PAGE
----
- Resting Metabolic Rate (RMR): the amount of energy used to sustain basic functions at rest (as when you are just waking up); this makes up 50-70% of total energy expenditure.
- Thermic Effect of Food (TEF): believe it or not, your body expends a good amount of energy during digestion, almost 10% of your daily intake.
- Physical Activity Level (PAL): this is the most variable, and has four groupings – sedentary, low active, moderately active, and very active.
Macronutrients and Weight Management
There are a few things to keep in mind when considering tracking your macros for weight loss or muscle gain:
- The primary driver of weight loss is a calorie deficit. You can achieve a calorie deficit by reducing your calorie intake, or manipulating specific macronutrients.
- The easiest macronutrient to adjust is carbs. Carbs are highly abundant and tend to make a large proportion of most meals. Carbs also directly influence your insulin levels, as well as other hormones involved in hunger and satiety.
- Fats do not contribute to weight gain as readily as carbs. Fats have twice the energy density of carbs or proteins, but they metabolize in an entirely different way and don’t stimulate insulin as carbs do.
- Both protein and exercise stimulate muscle growth. Resistance training is the primary driver of strength adaptations, and protein is the limiting factor in muscle hypertrophy. Protein converts to glucose when blood sugar is low. Thus higher protein intakes are key during calorie deficits.
Calories or Macros – Which Should You Track?
Tracking calories and tracking macros are almost one and the same. When you track macros, you are tracking calories; but you are tracking calories derived from each macronutrient relative to the others.
When you know how many calories each macronutrient contributes, you can more easily adjust what you eat without restricting foods or missing out on important nutrients. You can focus on one nutrient over another to ensure you lose weight at a healthy rate and can preserve muscle mass while losing fat.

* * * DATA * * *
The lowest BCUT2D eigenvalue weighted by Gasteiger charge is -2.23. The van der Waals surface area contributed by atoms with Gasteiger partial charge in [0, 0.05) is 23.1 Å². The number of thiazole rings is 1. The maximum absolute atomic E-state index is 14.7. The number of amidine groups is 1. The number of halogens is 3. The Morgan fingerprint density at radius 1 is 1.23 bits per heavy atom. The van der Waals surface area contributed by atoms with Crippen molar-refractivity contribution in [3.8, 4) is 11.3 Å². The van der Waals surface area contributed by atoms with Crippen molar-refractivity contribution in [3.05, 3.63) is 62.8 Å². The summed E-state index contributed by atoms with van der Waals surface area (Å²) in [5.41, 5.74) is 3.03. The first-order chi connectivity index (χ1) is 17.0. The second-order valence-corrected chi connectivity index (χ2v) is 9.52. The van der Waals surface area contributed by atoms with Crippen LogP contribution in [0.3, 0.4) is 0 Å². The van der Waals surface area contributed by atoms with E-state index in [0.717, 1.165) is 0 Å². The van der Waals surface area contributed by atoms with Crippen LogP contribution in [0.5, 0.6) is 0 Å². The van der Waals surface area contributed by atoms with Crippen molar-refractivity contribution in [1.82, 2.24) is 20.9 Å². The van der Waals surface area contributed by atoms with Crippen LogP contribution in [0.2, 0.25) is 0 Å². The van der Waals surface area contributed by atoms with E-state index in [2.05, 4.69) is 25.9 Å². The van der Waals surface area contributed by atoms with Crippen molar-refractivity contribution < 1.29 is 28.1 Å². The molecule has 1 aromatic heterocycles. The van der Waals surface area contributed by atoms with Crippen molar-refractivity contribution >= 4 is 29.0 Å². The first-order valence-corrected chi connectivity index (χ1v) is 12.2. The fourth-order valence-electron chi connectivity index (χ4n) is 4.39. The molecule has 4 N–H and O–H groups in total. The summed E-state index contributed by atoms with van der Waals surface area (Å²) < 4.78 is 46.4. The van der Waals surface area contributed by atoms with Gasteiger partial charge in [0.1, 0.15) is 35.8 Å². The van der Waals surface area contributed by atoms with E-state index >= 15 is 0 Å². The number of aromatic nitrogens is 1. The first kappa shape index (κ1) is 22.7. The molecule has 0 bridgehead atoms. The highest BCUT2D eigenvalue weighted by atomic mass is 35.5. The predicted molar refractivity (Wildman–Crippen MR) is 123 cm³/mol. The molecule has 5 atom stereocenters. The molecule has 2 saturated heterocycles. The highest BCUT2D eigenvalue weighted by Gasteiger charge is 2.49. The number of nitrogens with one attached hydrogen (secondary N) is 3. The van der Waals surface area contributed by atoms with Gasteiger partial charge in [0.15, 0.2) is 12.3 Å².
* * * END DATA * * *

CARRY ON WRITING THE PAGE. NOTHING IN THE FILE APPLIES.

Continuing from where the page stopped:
When you track calories, you get no insight into the source of your calories. You simply get the total number of calories you’ve consumed. You can adjust your calories, but this won’t help you understand where your calories are coming from, or what exactly you should eat less of.
Now we’ll talk about how to determine your energy needs, set calorie goals, and adjust your macro intake to meet your goals.
Estimating Energy Requirements and Tracking Macros
To begin tracking macros, you must first establish your daily energy needs to maintain your current weight. Fortunately, you can do this with simple online calculators. These are my favorites:
- Omni Calculator: I really like this calculator. It’s simple and provides a ton of scientific references and resources for different demographics including children and pregnant women.
- TDEE Calculator: Another great tool, this calculator has super useful information for people who intend to go further with tracking macros. It provides tips for macronutrient distribution and realistic goals for weight gain or loss.
- MyFitnessPal: this app is an all-in-one diet tracker that helps you set health goals, determine energy needs, and track your diet. A massive database powers this app consisting of user-submitted and validated foods and meals complete with macro and micronutrient details. I recommend you use this app to track your macros.